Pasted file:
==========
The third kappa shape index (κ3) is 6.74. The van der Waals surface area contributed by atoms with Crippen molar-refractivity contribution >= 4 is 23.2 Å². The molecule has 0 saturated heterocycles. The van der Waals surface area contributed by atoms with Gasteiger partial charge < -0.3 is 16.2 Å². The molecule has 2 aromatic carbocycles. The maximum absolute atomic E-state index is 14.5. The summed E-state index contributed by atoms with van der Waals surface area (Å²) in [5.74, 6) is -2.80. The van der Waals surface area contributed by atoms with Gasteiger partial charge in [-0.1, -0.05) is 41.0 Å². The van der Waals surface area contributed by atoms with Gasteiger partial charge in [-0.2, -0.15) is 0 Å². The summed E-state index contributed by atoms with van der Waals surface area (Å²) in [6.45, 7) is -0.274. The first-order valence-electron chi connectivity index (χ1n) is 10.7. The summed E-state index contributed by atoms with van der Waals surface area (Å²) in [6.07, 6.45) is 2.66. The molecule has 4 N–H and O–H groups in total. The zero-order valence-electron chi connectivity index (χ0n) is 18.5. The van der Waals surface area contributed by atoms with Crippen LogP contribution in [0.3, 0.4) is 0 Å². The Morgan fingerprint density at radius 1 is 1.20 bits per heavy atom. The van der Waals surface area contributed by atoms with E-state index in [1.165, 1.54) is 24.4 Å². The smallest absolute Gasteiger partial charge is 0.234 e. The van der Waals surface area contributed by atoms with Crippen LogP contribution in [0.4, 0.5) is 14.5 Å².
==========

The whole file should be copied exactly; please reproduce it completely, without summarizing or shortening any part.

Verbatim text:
The third kappa shape index (κ3) is 6.74. The van der Waals surface area contributed by atoms with Crippen molar-refractivity contribution >= 4 is 23.2 Å². The molecule has 0 saturated heterocycles. The van der Waals surface area contributed by atoms with Gasteiger partial charge < -0.3 is 16.2 Å². The molecule has 2 aromatic carbocycles. The maximum absolute atomic E-state index is 14.5. The summed E-state index contributed by atoms with van der Waals surface area (Å²) in [5.74, 6) is -2.80. The van der Waals surface area contributed by atoms with Gasteiger partial charge in [-0.1, -0.05) is 41.0 Å². The van der Waals surface area contributed by atoms with Gasteiger partial charge in [-0.2, -0.15) is 0 Å². The summed E-state index contributed by atoms with van der Waals surface area (Å²) in [6.45, 7) is -0.274. The first-order valence-electron chi connectivity index (χ1n) is 10.7. The summed E-state index contributed by atoms with van der Waals surface area (Å²) in [6.07, 6.45) is 2.66. The molecule has 4 N–H and O–H groups in total. The zero-order valence-electron chi connectivity index (χ0n) is 18.5. The van der Waals surface area contributed by atoms with Crippen LogP contribution in [0.3, 0.4) is 0 Å². The Morgan fingerprint density at radius 1 is 1.20 bits per heavy atom. The van der Waals surface area contributed by atoms with E-state index in [1.165, 1.54) is 24.4 Å². The smallest absolute Gasteiger partial charge is 0.234 e. The van der Waals surface area contributed by atoms with Crippen LogP contribution in [0.4, 0.5) is 14.5 Å².